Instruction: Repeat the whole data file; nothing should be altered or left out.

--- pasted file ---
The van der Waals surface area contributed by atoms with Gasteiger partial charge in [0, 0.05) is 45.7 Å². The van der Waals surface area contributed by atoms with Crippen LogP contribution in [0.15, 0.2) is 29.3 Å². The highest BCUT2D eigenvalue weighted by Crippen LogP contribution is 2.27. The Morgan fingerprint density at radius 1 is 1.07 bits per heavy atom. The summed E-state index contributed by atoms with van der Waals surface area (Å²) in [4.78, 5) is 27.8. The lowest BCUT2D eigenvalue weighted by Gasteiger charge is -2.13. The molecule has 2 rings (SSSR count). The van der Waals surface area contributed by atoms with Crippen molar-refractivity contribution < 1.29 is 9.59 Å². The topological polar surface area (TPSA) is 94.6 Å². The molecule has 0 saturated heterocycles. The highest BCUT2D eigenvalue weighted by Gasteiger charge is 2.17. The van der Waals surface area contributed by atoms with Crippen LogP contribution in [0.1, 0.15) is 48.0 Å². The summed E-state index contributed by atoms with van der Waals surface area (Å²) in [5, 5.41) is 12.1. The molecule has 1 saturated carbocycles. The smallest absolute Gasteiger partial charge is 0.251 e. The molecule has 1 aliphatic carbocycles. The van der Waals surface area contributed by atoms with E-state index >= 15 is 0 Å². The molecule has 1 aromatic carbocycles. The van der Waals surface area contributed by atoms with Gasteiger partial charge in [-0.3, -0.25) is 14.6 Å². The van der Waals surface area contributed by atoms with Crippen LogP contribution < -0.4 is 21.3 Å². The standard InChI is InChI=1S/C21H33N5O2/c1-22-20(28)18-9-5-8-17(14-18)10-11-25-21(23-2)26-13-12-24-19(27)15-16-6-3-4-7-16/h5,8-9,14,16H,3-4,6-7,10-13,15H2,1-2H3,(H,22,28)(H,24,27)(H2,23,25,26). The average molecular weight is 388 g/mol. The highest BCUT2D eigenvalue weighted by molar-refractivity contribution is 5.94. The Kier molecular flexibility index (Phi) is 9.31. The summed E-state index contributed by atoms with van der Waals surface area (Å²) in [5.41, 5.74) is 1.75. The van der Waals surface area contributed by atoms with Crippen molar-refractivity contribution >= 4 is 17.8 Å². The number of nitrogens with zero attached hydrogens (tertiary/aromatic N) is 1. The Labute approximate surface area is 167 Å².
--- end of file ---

The van der Waals surface area contributed by atoms with Gasteiger partial charge in [0, 0.05) is 45.7 Å². The van der Waals surface area contributed by atoms with Crippen LogP contribution in [0.15, 0.2) is 29.3 Å². The highest BCUT2D eigenvalue weighted by Crippen LogP contribution is 2.27. The Morgan fingerprint density at radius 1 is 1.07 bits per heavy atom. The summed E-state index contributed by atoms with van der Waals surface area (Å²) in [4.78, 5) is 27.8. The lowest BCUT2D eigenvalue weighted by Gasteiger charge is -2.13. The molecule has 2 rings (SSSR count). The van der Waals surface area contributed by atoms with Crippen molar-refractivity contribution < 1.29 is 9.59 Å². The topological polar surface area (TPSA) is 94.6 Å². The molecule has 0 saturated heterocycles. The highest BCUT2D eigenvalue weighted by Gasteiger charge is 2.17. The van der Waals surface area contributed by atoms with Crippen LogP contribution in [0.1, 0.15) is 48.0 Å². The summed E-state index contributed by atoms with van der Waals surface area (Å²) in [5, 5.41) is 12.1. The molecule has 1 saturated carbocycles. The smallest absolute Gasteiger partial charge is 0.251 e. The molecule has 1 aliphatic carbocycles. The van der Waals surface area contributed by atoms with E-state index >= 15 is 0 Å². The molecule has 1 aromatic carbocycles. The van der Waals surface area contributed by atoms with Gasteiger partial charge in [-0.3, -0.25) is 14.6 Å². The van der Waals surface area contributed by atoms with Crippen LogP contribution < -0.4 is 21.3 Å². The standard InChI is InChI=1S/C21H33N5O2/c1-22-20(28)18-9-5-8-17(14-18)10-11-25-21(23-2)26-13-12-24-19(27)15-16-6-3-4-7-16/h5,8-9,14,16H,3-4,6-7,10-13,15H2,1-2H3,(H,22,28)(H,24,27)(H2,23,25,26). The average molecular weight is 388 g/mol. The highest BCUT2D eigenvalue weighted by molar-refractivity contribution is 5.94. The Kier molecular flexibility index (Phi) is 9.31. The summed E-state index contributed by atoms with van der Waals surface area (Å²) in [5.41, 5.74) is 1.75. The van der Waals surface area contributed by atoms with Crippen molar-refractivity contribution >= 4 is 17.8 Å². The number of nitrogens with zero attached hydrogens (tertiary/aromatic N) is 1. The Labute approximate surface area is 167 Å².